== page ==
Greek Elections Draw the Eurozone Closer to Political Conflict

01.09.15

Greek Elections Draw the Eurozone Closer to Political Conflict

01.09.15
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By Luke Iott for Global Risk Insights

After his third and latest attempt on December 29th, Greek Prime Minister, Antonis Samaras, failed to successfully nominate Stavros Dimas as the country’s president. Samaras received only 168 votes out of the 180 needed in the 300 seat parliament. As a result the Greek parliament has been dissolved and Samaras has called for snap elections to be held on January 25th, 18 months ahead of schedule.

It is possible that this will lead Syriza, the leftist opposition party headed by Alexis Tsipras, to gain control and plunge the country into a new political and economic crisis.

A close race between Syriza and New Democracy

However likely at this point, a Syriza victory is by no means guaranteed in the elections. While Syriza has consistently polled 4 or more percentage points higher than the New Democracy Party since this summer, it has seen its lead slip in December down to a margin of 2.5 to 3.5 points.

Paradoxically, new public opinion polls released by Pulse also show that Greeks would prefer to keep Samaras as prime minister over Tsipras, clearly showing that the election is far from decided.

According to Greek electoral rules, either party would need roughly 35 percent of Greek votes in order to gain an absolute majority. However, with Syriza currently with 28 percent of the vote, neither party is expected to do so. If circumstances continue, a coalition government with smaller parties is highly likely regardless of a Syriza or New Democracy win.

What does this mean for the Greek economy?

The rise of the Syriza party has been on the wave of anti-European, anti-austerity sentiment that has grown in Greece following the 2010 and 2012 bailouts. While austerity measures have worked to give Greece a current account surplus before any interest payments, unemployment still remains at 25 percent, GDP has fallen over 20 percent since 2010 levels, and average annual wages have fallen sharply, making life difficult and increasing anger at the current government.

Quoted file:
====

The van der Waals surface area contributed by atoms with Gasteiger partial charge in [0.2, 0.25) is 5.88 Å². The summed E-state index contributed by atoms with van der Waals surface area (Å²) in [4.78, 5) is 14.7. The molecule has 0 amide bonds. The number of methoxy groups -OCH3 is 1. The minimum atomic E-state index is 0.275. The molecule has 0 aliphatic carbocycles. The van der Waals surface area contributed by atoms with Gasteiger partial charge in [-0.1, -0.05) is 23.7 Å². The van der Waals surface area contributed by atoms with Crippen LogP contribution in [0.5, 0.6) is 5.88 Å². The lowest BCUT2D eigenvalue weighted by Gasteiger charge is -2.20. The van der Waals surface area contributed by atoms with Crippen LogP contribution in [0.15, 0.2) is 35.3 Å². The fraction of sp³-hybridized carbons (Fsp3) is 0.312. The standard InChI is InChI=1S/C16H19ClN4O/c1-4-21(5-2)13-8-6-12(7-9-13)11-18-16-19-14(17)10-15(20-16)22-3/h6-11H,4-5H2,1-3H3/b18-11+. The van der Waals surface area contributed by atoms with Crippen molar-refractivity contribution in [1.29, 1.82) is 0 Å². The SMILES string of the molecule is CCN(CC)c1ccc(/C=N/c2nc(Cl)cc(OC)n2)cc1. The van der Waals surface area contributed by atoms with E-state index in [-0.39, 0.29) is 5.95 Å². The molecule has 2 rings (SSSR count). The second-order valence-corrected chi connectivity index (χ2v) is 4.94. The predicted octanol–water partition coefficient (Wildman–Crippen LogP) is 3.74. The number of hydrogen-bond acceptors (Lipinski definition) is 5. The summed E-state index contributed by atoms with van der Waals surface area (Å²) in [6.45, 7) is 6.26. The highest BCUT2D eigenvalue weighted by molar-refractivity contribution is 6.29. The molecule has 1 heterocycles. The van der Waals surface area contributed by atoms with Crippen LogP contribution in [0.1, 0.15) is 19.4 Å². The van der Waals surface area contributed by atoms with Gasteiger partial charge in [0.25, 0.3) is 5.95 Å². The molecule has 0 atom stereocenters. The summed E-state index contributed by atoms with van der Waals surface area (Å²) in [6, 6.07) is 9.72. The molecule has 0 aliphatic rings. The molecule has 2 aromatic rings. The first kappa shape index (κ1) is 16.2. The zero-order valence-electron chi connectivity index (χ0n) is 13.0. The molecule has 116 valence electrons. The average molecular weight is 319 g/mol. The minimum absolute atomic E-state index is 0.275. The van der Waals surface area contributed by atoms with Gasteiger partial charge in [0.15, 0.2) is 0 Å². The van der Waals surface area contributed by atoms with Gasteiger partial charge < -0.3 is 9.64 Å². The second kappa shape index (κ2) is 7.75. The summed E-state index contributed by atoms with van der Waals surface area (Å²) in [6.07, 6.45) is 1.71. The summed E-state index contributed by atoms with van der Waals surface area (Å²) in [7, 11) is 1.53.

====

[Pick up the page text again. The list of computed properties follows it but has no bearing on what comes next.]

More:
With the recent political instability, Greek markets have become increasingly shaky and more volatility is expected up to the election. Immediately following Samaras’ election announcement, the Athens stockmarket fell by over 5 percent and 10-year bond yields rose to over 9 percent.

Investors have been particularly worried about Syriza’s more radical claims to reject and default on its IMF and ECB loans as well as a Greek exit from the Eurozone and return to the drachma.

The lack of a clear path for a parliamentary majority and the rise of Tsipras to national politics has led Syriza to moderate its position in recent months; the core of Syriza policy still calls for a large portion of Greek debt to be written off, a lightening of austerity conditions, and a renegotiation of its loan terms.

Showdown looming between Greece and the European leaders

There is serious doubt whether the Troika, consisting of the IMF, ECB and EC, will play ball with Syriza’s demands. German Finance Minister Wolfgang Schäuble has said that “new elections change nothing in the accords struck with the Greek government” and that “every new government must respect the agreements made by its predecessors,” reflecting a firm German stance against any possible compromise.